The Americanization of British higher education

Tim Goral's picture

Britain’s grading system is broken. At least, that’s what critics are saying about the 200-year-old tradition of classifying undergraduate degrees into five categories, from first class to fail.

In an attempt to improve the system, 21 universities started to experiment in November with an American-style grade-point average in hopes that it would be a better evaluation of students’ efforts and help solve grade inflation and other problems. A grade point average is calculated by adding up the grade points awarded to a student and dividing that total by the number of courses in which they were earned.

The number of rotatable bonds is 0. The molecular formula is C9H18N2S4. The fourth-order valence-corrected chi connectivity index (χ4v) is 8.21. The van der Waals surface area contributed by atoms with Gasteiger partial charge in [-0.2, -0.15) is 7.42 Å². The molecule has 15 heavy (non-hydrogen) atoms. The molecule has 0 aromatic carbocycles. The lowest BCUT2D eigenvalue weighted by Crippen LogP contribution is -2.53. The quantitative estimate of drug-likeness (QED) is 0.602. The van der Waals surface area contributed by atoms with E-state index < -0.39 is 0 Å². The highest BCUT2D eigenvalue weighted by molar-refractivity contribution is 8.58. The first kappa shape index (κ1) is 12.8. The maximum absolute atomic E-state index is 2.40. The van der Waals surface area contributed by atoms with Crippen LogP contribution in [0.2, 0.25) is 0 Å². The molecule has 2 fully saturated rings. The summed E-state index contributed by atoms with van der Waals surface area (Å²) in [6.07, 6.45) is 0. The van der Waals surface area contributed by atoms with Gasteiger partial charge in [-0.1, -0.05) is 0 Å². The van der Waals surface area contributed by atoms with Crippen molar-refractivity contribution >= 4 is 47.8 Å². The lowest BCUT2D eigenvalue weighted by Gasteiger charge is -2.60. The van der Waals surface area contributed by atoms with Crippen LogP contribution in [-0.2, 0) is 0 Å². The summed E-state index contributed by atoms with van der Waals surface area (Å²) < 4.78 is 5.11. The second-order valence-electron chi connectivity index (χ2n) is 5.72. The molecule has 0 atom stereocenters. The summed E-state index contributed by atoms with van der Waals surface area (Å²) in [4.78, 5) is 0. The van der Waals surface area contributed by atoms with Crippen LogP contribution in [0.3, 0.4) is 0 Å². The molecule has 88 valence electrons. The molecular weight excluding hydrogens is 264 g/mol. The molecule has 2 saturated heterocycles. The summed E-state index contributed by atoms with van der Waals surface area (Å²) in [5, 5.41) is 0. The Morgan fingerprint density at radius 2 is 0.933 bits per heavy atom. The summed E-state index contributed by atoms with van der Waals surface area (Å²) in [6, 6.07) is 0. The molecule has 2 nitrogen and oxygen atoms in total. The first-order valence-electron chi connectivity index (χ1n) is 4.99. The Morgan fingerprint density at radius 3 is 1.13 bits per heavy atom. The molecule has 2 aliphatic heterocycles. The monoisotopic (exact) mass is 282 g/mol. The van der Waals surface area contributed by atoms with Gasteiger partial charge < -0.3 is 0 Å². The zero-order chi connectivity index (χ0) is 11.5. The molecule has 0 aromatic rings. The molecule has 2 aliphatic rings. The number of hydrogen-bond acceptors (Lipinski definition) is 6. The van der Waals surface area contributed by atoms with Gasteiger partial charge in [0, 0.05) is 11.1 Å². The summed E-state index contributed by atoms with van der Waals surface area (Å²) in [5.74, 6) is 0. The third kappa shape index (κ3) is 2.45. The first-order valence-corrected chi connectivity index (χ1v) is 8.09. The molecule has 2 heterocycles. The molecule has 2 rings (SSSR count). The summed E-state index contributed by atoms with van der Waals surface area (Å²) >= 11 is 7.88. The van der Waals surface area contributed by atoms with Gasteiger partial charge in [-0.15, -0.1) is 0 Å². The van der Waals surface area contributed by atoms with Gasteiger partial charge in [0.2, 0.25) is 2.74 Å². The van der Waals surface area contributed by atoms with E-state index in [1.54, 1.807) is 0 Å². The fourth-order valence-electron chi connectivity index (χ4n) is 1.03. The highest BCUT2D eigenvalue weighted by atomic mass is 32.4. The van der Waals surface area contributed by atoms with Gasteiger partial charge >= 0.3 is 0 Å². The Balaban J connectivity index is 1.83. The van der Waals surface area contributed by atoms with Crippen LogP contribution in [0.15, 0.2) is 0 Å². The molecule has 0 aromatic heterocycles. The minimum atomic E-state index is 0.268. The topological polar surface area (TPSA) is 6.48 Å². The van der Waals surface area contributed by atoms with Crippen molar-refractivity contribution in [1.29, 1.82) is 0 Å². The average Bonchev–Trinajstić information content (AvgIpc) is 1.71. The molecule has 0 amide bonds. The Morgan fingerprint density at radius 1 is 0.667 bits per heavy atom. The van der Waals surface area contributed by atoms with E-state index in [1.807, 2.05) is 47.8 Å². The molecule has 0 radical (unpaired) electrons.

But not everyone in British academe is on board. Some say the effort is flawed from the start and may contribute to the erosion of centuries-old methods that undergird higher education here.

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